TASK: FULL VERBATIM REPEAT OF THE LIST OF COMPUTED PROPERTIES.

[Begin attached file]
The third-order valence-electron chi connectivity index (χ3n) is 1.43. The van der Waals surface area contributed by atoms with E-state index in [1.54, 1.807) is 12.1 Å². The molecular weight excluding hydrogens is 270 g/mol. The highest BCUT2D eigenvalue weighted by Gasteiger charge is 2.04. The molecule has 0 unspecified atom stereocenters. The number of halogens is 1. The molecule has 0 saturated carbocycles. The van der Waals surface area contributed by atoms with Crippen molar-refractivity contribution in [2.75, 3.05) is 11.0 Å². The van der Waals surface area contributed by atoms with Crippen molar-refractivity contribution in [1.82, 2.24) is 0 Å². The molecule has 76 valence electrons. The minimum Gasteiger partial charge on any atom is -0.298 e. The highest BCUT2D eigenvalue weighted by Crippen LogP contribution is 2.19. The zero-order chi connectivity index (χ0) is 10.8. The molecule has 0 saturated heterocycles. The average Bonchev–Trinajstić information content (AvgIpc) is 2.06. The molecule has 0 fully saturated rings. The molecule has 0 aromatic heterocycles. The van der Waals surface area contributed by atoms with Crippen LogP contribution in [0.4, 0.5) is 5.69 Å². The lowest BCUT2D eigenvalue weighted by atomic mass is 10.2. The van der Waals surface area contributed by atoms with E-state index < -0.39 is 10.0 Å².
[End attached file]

The third-order valence-electron chi connectivity index (χ3n) is 1.43. The van der Waals surface area contributed by atoms with E-state index in [1.54, 1.807) is 12.1 Å². The molecular weight excluding hydrogens is 270 g/mol. The highest BCUT2D eigenvalue weighted by Gasteiger charge is 2.04. The molecule has 0 unspecified atom stereocenters. The number of halogens is 1. The molecule has 0 saturated carbocycles. The van der Waals surface area contributed by atoms with Crippen molar-refractivity contribution in [2.75, 3.05) is 11.0 Å². The van der Waals surface area contributed by atoms with Crippen molar-refractivity contribution in [1.82, 2.24) is 0 Å². The molecule has 76 valence electrons. The minimum Gasteiger partial charge on any atom is -0.298 e. The highest BCUT2D eigenvalue weighted by Crippen LogP contribution is 2.19. The zero-order chi connectivity index (χ0) is 10.8. The molecule has 0 saturated heterocycles. The average Bonchev–Trinajstić information content (AvgIpc) is 2.06. The molecule has 0 fully saturated rings. The molecule has 0 aromatic heterocycles. The van der Waals surface area contributed by atoms with Crippen LogP contribution in [0.4, 0.5) is 5.69 Å². The lowest BCUT2D eigenvalue weighted by atomic mass is 10.2. The van der Waals surface area contributed by atoms with E-state index < -0.39 is 10.0 Å².